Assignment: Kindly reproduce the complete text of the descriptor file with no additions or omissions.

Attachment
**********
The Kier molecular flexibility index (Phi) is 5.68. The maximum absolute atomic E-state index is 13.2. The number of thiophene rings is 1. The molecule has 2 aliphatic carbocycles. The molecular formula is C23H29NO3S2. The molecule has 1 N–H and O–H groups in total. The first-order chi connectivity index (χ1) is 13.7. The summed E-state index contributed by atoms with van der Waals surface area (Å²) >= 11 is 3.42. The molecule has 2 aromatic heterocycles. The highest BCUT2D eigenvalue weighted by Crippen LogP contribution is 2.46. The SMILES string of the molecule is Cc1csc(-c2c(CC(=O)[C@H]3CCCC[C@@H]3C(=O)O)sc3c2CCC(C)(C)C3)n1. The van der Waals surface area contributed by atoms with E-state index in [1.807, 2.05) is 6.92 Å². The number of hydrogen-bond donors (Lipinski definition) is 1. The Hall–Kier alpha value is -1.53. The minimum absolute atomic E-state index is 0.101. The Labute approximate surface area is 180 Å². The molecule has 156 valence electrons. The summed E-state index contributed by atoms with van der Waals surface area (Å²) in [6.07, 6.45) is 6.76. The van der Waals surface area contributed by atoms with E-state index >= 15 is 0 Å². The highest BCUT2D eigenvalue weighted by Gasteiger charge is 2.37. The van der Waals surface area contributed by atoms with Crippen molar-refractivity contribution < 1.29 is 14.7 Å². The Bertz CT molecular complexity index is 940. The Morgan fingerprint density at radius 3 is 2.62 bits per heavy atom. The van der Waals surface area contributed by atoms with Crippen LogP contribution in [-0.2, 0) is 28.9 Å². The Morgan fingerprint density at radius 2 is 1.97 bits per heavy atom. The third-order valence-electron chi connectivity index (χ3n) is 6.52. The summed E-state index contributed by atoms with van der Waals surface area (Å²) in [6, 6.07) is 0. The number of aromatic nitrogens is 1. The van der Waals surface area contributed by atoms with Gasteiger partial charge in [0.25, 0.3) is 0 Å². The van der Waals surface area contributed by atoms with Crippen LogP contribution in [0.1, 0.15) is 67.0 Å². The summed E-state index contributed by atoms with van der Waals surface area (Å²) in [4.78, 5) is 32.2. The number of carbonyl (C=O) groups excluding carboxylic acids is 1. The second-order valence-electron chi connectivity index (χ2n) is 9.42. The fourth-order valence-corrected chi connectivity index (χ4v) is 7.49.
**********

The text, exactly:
The Kier molecular flexibility index (Phi) is 5.68. The maximum absolute atomic E-state index is 13.2. The number of thiophene rings is 1. The molecule has 2 aliphatic carbocycles. The molecular formula is C23H29NO3S2. The molecule has 1 N–H and O–H groups in total. The first-order chi connectivity index (χ1) is 13.7. The summed E-state index contributed by atoms with van der Waals surface area (Å²) >= 11 is 3.42. The molecule has 2 aromatic heterocycles. The highest BCUT2D eigenvalue weighted by Crippen LogP contribution is 2.46. The SMILES string of the molecule is Cc1csc(-c2c(CC(=O)[C@H]3CCCC[C@@H]3C(=O)O)sc3c2CCC(C)(C)C3)n1. The van der Waals surface area contributed by atoms with E-state index in [1.807, 2.05) is 6.92 Å². The number of hydrogen-bond donors (Lipinski definition) is 1. The Hall–Kier alpha value is -1.53. The minimum absolute atomic E-state index is 0.101. The Labute approximate surface area is 180 Å². The molecule has 156 valence electrons. The summed E-state index contributed by atoms with van der Waals surface area (Å²) in [6.07, 6.45) is 6.76. The van der Waals surface area contributed by atoms with E-state index >= 15 is 0 Å². The highest BCUT2D eigenvalue weighted by Gasteiger charge is 2.37. The van der Waals surface area contributed by atoms with Crippen molar-refractivity contribution < 1.29 is 14.7 Å². The Bertz CT molecular complexity index is 940. The Morgan fingerprint density at radius 3 is 2.62 bits per heavy atom. The van der Waals surface area contributed by atoms with Crippen LogP contribution in [-0.2, 0) is 28.9 Å². The Morgan fingerprint density at radius 2 is 1.97 bits per heavy atom. The third-order valence-electron chi connectivity index (χ3n) is 6.52. The summed E-state index contributed by atoms with van der Waals surface area (Å²) in [6, 6.07) is 0. The number of aromatic nitrogens is 1. The van der Waals surface area contributed by atoms with Gasteiger partial charge in [0.25, 0.3) is 0 Å². The van der Waals surface area contributed by atoms with Crippen LogP contribution in [0.1, 0.15) is 67.0 Å². The summed E-state index contributed by atoms with van der Waals surface area (Å²) in [4.78, 5) is 32.2. The number of carbonyl (C=O) groups excluding carboxylic acids is 1. The second-order valence-electron chi connectivity index (χ2n) is 9.42. The fourth-order valence-corrected chi connectivity index (χ4v) is 7.49.